Producer of Demographic Winter Says USA Today Wrong on Population Data
by Steven Ertelt
April 21, 2008
Washington, DC (LifeNews.com) — The producer of a new documentary that focuses on the underpopulation crisis around the world says a Monday editorial in USA Today misses the mark. Barry McLerran, the producer of Demographic Winter, tells LifeNews.com the USA Today commentary is "sensationalistic and just plain wrong."
USA Today columnist Oliver Thomas suggests parents who have large families are destroying the planet.
Supposedly, that’s because each additional human being results in the production of more greenhouse gases, accelerating so-called global warming.
McLerran says Thomas specifically attacks the Catholic Church, Mormons, Orthodox Jews and Muslims for encouraging large families.
"While man-made Global Warming is a theory, plummeting birth rates – which will eventually lead to population decline – is an incontrovertible reality," McLerran said.
McLerran points out that, since 1970, birth rates have declined by over 50%.
According to the United Nations Population Division, if current trends continue, by 2050, there will be 248 million fewer children under 5 in the world than there are today.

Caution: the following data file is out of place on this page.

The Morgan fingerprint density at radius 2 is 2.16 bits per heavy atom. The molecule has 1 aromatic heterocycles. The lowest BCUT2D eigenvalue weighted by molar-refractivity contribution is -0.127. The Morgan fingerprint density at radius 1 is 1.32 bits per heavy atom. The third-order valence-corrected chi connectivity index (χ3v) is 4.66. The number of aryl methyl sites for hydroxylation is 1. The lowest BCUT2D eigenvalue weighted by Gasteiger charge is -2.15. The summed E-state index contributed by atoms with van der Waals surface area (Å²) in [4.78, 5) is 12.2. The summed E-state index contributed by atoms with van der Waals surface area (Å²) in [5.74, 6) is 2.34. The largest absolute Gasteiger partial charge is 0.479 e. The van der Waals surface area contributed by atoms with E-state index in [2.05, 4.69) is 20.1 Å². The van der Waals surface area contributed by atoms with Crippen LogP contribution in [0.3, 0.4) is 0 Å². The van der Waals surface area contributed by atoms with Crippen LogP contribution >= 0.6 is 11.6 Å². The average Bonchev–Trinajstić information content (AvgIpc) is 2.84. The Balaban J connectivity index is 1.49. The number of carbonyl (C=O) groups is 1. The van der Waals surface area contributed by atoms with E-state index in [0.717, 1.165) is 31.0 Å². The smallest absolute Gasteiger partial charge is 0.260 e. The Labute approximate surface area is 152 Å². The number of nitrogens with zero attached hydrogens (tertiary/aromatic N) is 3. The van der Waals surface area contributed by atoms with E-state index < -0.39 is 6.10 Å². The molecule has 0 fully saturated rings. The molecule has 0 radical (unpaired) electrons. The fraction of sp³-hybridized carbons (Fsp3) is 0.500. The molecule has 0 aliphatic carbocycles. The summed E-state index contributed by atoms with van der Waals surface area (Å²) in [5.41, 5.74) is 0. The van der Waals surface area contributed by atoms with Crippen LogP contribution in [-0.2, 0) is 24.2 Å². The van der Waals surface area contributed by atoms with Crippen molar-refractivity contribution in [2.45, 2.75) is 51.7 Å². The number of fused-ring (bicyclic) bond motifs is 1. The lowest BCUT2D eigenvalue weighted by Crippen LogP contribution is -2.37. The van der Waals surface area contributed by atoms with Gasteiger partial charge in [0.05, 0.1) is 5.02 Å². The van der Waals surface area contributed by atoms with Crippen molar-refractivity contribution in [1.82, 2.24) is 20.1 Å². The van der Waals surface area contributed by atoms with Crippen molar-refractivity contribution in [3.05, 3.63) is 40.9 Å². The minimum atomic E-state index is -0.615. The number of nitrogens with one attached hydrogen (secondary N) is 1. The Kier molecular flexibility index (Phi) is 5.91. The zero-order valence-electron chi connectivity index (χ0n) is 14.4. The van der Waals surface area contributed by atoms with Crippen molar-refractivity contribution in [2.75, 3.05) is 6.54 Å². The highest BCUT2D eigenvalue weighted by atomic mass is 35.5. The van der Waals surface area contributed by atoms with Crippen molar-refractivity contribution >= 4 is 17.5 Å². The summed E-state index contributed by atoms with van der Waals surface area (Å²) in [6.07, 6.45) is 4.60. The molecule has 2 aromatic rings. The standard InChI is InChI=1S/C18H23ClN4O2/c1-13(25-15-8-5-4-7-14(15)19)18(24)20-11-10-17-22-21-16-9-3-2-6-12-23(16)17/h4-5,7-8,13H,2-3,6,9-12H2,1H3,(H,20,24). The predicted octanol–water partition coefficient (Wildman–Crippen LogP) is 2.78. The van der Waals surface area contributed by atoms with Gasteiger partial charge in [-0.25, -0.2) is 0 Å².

That’s just the beginning of the grave underpopulation problem the planet faces and a phenomenon McLerran chronicled in Demographic Winter — the first documentary to address this crisis.
It includes the views of prominent economists, sociologists and demographers on what demographer Philip Longman calls "the single most powerful force affecting the fate of nations and the future of society in the twenty-first century."
As McLerran observes, "Far from dooming the planet, by encouraging people to have children, traditional religion is helping to save humanity."
The data shows the underpopulation problem is on a global scale. There are now 59 nations, with 44% of the world’s population, with below replacement birthrates.
A birthrate of 2.1 is needed to replace current population, but the European Union has a birthrate of just 1.3. By 2030, the groups estimate, Europe is expected to have a shortfall of 20 million workers.
Meanwhile, in Russia, where abortion has been used for decades as a method of birth control, the nation is expected to lose one- third of its current population by 2050.
Related web sites:
Demographic Winter – https://www.demographicwinter.com